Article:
Protein–protein interactions are important during bacterial pathogenesis. Bacterial proteins, whether surface bound or secreted, are crucial for mediating bacterial virulence. Many Gram-negative bacteria, including pathogenic Yersinia spp., employ type III secretion systems to translocate effector proteins into eukaryotic target cells (Du Z, Tan Y, Yang H, Qiu J, Qin L, Wang T: Int J Med Microbiol 299(5):355–66, 2009; Perry RD, Fetherston JD: Clin Microbiol Rev 10:35–66, 1997). When yersiniae are attached to host cells, virulent effectors termed Yersinia outer-membrane proteins (Yops) are delivered into the cytosol of eukaryotic cells, where they modulate the host cellular immune response (Bleves S, Marenne MN, Detry G, Cornelis GR: J Bacteriol 184(12):3214–23, 2002; Cornelis GR: Philos Trans R Soc Lond B Biol Sci 355(1397):681–93, 2000; Brubaker RR: Infect Immun 73(8):4743–4752, 2005). Thus, to elucidate the molecular mechanisms behind bacterial pathogenesis, it is important to study whether these effector proteins are translocated into eukaryotic target cells. It is also important for researchers to identify and characterize new effector proteins. The classic method for validating the cytosolic localization of secreted effector proteins is based on lysing infected cells and then using sodium dodecyl sulfate–polyacrylamide gel electrophoresis and immunoblotting to identify translocated effectors. More recently, some enzymatic tags have been used to determine the cytosolic localization of secreted effector proteins. The use of β-lactamase translational fusions has proven to be a convenient and sensitive tool for detecting bacterial protein secretion. Here, we present a fluorescence resonance energy transfer-based method that can be used to identify the localization of bacterial proteins in the eukaryotic cell cytosol.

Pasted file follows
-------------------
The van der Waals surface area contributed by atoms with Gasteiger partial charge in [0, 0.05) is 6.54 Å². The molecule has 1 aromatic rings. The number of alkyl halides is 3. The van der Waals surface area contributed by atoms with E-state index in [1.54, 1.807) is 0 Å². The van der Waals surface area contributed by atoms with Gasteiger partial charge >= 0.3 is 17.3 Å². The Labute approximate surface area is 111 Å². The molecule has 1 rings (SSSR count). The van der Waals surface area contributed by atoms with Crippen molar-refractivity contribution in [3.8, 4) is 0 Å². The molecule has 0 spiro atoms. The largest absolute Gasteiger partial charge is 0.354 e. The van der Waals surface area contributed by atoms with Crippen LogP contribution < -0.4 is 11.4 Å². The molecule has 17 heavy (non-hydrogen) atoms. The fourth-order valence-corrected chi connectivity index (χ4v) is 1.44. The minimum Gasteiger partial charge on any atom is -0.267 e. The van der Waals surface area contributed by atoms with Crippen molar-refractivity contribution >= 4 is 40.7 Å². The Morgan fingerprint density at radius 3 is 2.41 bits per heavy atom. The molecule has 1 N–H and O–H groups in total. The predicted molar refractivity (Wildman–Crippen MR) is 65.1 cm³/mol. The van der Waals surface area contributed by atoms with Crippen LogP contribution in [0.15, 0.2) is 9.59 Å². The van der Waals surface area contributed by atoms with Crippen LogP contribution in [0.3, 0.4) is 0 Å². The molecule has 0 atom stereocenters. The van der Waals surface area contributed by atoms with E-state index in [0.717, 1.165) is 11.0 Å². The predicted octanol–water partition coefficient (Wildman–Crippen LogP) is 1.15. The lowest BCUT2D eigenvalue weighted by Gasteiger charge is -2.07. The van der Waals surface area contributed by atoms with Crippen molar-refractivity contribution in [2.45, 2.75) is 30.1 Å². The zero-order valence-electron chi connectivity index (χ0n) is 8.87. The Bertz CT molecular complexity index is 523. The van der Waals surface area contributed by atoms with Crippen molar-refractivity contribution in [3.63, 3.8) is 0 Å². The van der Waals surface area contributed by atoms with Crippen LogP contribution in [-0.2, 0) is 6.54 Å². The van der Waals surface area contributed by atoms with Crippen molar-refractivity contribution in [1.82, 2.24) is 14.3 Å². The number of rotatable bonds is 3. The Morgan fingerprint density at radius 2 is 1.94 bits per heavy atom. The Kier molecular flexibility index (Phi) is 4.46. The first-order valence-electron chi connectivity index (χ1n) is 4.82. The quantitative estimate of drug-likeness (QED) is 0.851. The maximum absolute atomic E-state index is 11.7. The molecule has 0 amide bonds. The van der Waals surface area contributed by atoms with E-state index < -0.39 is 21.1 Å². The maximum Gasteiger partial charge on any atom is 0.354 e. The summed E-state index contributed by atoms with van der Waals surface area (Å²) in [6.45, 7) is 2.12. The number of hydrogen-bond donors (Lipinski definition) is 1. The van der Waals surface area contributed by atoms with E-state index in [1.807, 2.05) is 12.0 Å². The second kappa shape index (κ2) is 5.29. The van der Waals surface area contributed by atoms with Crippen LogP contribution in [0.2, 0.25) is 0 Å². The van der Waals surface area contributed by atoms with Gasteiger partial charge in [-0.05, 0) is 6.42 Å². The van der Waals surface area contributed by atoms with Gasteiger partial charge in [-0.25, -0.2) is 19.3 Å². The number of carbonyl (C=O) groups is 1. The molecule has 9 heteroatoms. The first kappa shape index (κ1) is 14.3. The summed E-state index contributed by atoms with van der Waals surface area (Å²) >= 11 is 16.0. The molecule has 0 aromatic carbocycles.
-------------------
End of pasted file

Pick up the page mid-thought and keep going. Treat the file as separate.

- Fluorescence resonance energy transfer